During 2006, more than one hundred developing countries were involved in FTA or Bilateral Investment Treaty (BIT) negotiations. "An average of two treaties are signed every week," the report says, "Virtually no country, however poor, has been left out."
Much of the recent debate and controversy over trade negotiations has revolved around the increasingly devastating trade-distorting practices of rich countries versus the developing countries' needs for food security and industrial development. The new generation of agreements ... extends far beyond this traditional area of trade policy-imposing a damaging set of binding rules in intellectual property, services, and investment with much deeper consequences for development and impacts on the poor.
Double standards in the intellectual-property rights chapters of most trade agreements are glaring. As new agreements limit developing countries' access to patented technology and medicines while failing to protect traditional knowledge-the public-health consequences are staggering. The US-Colombia FTA is expected to reduce access to medicines by 40 percent and the US-Peru FTA is expected to leave 700,000 to 900,000 Peruvians without access to affordable medicines.
US and EU FTAs also require the adoption of plant-breeder rights that remove the right to share seeds among indigenous farmers. The livelihood of the world's poorest farmers is thus made even more vulnerable, while profit margins of the world's largest agribusinesses continue to climb. US FTAs are now pushing for patents on plants, which will not only limit the rights of farmers to exchange or sell seeds, but also forbid them to save and reuse seed they have grown themselves for generations. Under US FTAs including DR-CAFTA, US-Peru and US-Colombia FTAs, developing-country governments will no longer be able to reject a patent application because a firm fails to indicate the origin of a plant or show proof of consent for its use from a local community. As a result, communities could find themselves forced to pay for patented plant varieties based on genetic resources from their own soil.
New rules also pose a threat to essential services as FTAs allow foreign investors to take ownership of healthcare, education, water, and public utilities.
Investment chapters of new FTAs and BITs allow foreign investors to sue for lost profits, including anticipated future profits, if governments change regulations, even when such reforms are in the public interest. These rules undermine the sovereignty of developing nations, transferring power from governments to largely unaccountable multinational firms. A growing number of investment chapters and treaties further tip the scales of justice by preventing governments from screening or regulating foreign investment-banning the use of all 'performance requirements' in all sectors including mining, manufacturing, and services.
More than 170 countries have signed international investment agreements that provide foreign investors with the right to turn immediately to international investor-state arbitration to settle disputes, without first trying to resolve the matter in national courts. Such arbitration fails to consider public interest, basing decisions exclusively on commercial law.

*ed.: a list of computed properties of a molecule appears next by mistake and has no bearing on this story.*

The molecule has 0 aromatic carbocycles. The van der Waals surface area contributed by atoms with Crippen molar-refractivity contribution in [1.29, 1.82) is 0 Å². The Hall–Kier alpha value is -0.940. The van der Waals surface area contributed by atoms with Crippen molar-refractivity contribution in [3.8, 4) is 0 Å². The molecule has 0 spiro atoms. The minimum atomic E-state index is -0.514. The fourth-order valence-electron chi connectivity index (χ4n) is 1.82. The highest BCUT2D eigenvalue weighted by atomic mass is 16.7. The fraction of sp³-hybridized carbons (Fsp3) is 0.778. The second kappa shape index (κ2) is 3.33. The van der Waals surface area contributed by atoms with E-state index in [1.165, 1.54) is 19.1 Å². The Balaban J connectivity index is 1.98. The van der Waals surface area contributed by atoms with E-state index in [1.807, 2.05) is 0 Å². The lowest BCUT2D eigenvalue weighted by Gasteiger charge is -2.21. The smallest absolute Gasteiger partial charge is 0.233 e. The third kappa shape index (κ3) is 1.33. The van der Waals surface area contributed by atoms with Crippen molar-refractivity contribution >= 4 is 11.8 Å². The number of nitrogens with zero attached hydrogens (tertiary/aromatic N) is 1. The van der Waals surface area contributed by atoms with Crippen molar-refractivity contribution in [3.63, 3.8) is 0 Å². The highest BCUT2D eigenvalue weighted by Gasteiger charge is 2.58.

Not only is the legal basis for investment arbitration loaded against public interest, so are the proceedings. Despite the fact that many arbitration panels are hosted at the World Bank and the United Nations, the investment arbitration system is shrouded in secrecy. It is virtually impossible to find out what cases are being heard, let alone the outcome or rationale for decisions. As a result, there is no body of case decisions to inform governments of developing countries when drafting investments agreements.
Oxfam notes that the only group privy to this information is an increasingly powerful select group of commercial lawyers, whose fees often place them out of reach of developing-country governments. These lawyers, according to the Oxfam report, are eager to advise foreign investors regarding opportunities to claim compensation from developing countries under international investment agreements.
Strong opposition is growing to the political asymmetry inherent in these bilateral trade and investment agreements. As Oxfam notes, "It is in nobody's long-term interest to have a global economy that perpetuates social, economic, and environmental injustice."
KIA: The US Neoliberal Invasion of India
Farmers' cooperatives in India are defending the nation's food security and the future of Indian farmers against the neoliberal invasion of genetically modified (GM) seed. As many as 28,000 Indian farmers have committed suicide over the last decade as a result of debt incurred from failed GM crops and competition with subsidized US crops, yet when India's Prime Minister Singh met with President Bush in March 2006 to finalize nuclear agreements, they also signed the Indo-US Knowledge Initiative on Agriculture (KIA), backed by Monsanto, Archer Daniels Midland (ADM), and Wal-Mart. The KIA allows for the grab of India's seed sector by Monsanto, of its trade sector by giant agribusiness ADM and Cargill, and its retail sector by Wal-Mart.